Book Review | Ace of Shades by Amanda Foody

I wrote this review in December of 2018 thinking it would be my first blog post when I began writing for Bee the Booknerd in January. As I sat down to begin working on my Lord of Shadows discussion, I realized I still wanted to share my thoughts on this less talked about fantasy novel.

Normally, I would go through and edit some of this post, but after reading it over, I’m happy with how I wrote it. Enjoy!


I’ve been in a bit of a rut lately. I haven’t taken the time to sit down and share my thoughts about my current reads… I’ve felt tired, uninspired, and honestly, I’ve been a bit more anxious than usual. Case in point – I didn’t read a lot in November. It took me until December 5th to finish 3 books I’d started and just as long for me to snap out of this rut. I’ve been trying to manage a lot and it hasn’t been easy.

What snapped me out of my rut? Easy. Ace of Shades (Book 1 of The Shadow Game) by Amanda Foody.

Ace of Shades has been sitting on my shelf since April 2018. It came in my first ever OwlCrate box and I’ve been putting it off. I’m not entirely sure why I’ve avoided reading this book so heavily, but it’s just been sitting there… gathering dust. I couldn’t even tell you what prompted me to pick it up. What I can tell you is I’m glad I did!

Synopsis (from Goodreads)

Enne Salta was raised as a proper young lady, and no lady would willingly visit New Reynes, the so-called City of Sin. But when her mother goes missing, Enne must leave her finishing school—and her reputation—behind to follow her mother’s trail to the city where no one survives uncorrupted.

Frightened and alone, Enne has only one lead: the name Levi Glaisyer. Unfortunately, Levi is not the gentleman she expected—he’s a street lord and a con man. Levi is also only one payment away from cleaning up a rapidly unraveling investment scam, so he doesn’t have time to investigate a woman leading a dangerous double life. Enne’s offer of compensation, however, could be the solution to all his problems.

Their search for clues leads them through glamorous casinos, illicit cabarets and into the clutches of a ruthless Mafia donna. As Enne unearths an impossible secret about her past, Levi’s enemies catch up to them, ensnaring him in a vicious execution game where the players always lose. To save him, Enne will need to surrender herself to the city…

And she’ll need to play.

A dash of tropey

Yeah, I said it. This book IS tropey… mainly in the “instalove” department (though it is accusatory of me to use “instalove” because perhaps “insta-attraction” or “instalike” is the better choice of words). I came to the table expecting this to fall into the “tropey” category of YA Fantasy and it didn’t disappoint. I’m not saying I hate the (seemingly) ever present tropes of YA Fantasy because I actually find them enjoyable mostly (if well executed). In Foody’s case, it was well executed, yet predictable.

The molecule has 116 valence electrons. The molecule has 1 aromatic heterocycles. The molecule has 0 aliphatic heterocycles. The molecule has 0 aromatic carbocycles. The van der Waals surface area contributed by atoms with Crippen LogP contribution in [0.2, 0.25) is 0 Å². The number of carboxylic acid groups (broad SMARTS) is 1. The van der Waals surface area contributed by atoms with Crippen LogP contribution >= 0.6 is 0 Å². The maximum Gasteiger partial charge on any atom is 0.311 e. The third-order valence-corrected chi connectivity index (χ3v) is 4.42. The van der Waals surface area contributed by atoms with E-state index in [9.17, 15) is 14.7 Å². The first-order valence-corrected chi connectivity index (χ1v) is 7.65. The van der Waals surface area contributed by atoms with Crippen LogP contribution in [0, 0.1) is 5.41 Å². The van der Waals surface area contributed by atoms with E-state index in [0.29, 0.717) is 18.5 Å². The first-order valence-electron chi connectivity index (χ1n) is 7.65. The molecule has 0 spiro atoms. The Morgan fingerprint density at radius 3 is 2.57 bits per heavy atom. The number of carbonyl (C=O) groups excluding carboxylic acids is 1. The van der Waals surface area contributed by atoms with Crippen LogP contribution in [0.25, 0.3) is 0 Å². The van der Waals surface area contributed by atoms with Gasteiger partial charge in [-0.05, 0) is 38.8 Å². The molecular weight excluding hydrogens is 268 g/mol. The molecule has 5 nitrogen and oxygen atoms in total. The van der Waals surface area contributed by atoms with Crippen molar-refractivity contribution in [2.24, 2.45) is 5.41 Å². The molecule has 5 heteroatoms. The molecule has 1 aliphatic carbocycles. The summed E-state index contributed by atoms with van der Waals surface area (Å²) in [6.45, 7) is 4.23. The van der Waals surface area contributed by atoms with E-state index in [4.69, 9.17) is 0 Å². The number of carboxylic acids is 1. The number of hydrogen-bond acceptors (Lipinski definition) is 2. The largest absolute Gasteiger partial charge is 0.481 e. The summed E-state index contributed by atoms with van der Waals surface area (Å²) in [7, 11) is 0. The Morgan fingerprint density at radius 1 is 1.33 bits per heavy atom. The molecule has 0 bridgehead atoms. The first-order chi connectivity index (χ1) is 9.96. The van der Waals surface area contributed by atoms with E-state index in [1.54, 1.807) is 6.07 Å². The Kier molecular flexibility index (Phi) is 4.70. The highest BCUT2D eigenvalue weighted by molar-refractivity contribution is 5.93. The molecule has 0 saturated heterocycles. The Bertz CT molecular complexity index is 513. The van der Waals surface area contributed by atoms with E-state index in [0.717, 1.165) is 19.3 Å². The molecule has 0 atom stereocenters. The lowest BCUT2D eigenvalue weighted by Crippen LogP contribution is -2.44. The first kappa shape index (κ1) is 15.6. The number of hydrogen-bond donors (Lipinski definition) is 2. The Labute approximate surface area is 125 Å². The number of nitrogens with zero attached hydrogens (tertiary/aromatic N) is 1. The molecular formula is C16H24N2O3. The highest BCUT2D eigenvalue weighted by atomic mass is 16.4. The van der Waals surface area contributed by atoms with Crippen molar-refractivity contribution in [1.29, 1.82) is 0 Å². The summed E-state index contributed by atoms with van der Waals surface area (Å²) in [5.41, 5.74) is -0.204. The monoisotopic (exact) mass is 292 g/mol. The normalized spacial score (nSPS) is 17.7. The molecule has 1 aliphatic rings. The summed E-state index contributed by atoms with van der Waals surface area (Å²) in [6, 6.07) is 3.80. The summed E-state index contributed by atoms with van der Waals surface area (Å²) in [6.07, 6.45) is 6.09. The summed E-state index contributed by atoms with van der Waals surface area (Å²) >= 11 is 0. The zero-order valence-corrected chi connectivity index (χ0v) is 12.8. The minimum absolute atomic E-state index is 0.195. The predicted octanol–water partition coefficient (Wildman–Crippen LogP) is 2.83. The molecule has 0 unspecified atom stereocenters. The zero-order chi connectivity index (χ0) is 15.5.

Bisexual, non-white, male protagonist

Here’s another thing I enjoyed. Levi Glaisyer was not a straight, white male. I truly appreciated that we got a bisexual, non-white male protagonist in this story. Most of the YA Fantasy I read involves straight, white male leads so Foody’s choice was like the breath of fresh air I needed in my reading life. Breaking free from the straight, white male trope was a good call. Even better? Levi’s “I don’t give a shit” attitude about his sex-capades.

Evolution of the female protagonist

Enne really evolves throughout her 10 days in New Reynes. She literally emerges as one of the most badass characters in this novel and it wasn’t entirely expected. Upon her arrival in New Reynes she is timid.. I’d maybe even describe her as meek. Her transformation seems to begin after her encounter with Vianca (the Augustine Family donna), but I’d argue that her evolution really starts when she runs away from the whiteboots shortly after her arrival in New Reynes. At the start, Enne is the epitome of ladylike, but by the end, New Reynes has made her a Sinner.

Small details worth mentioning

  • Supporting characters are as lovable as the mains
  • Fast paced (I read this one in 3 days)
  • It’s full of (mildly predictable) twists
  • Hilariously annoying curse words (mucking/shatz)
  • Interesting magic/talent system (honestly, this was what really impressed me!)
  • Excellent character development and world building

Concluding thoughts

For a book that’s pretty tropey, I’m really glad I finally took the time to read Ace of Shades. I believe this book is unique in it’s magic and world building. I loved the two name talent system that Foody developed. While certain elements of the history of New Reynes could be foggy for me (I chalk this up to reading it so quickly), Foody really and truly developed a unique world that I can’t wait to revisit when King of Fools (I’ve already pre-ordered my copy!) is released in March of 2019.

Rating: 🌟🌟🌟🌟🌟

Five star reads are rare for me (unless it’s Cassie Clare), but 2018 was full of them. I highly recommend Ace of Shades. I’m still coming off my high from finishing it (lololol).

Have you read anything from Amanda Foody? Share some thoughts on her work below!

Book Reviews From My Library

Brittany Andrade View All →

lover of literature. librarian in training.

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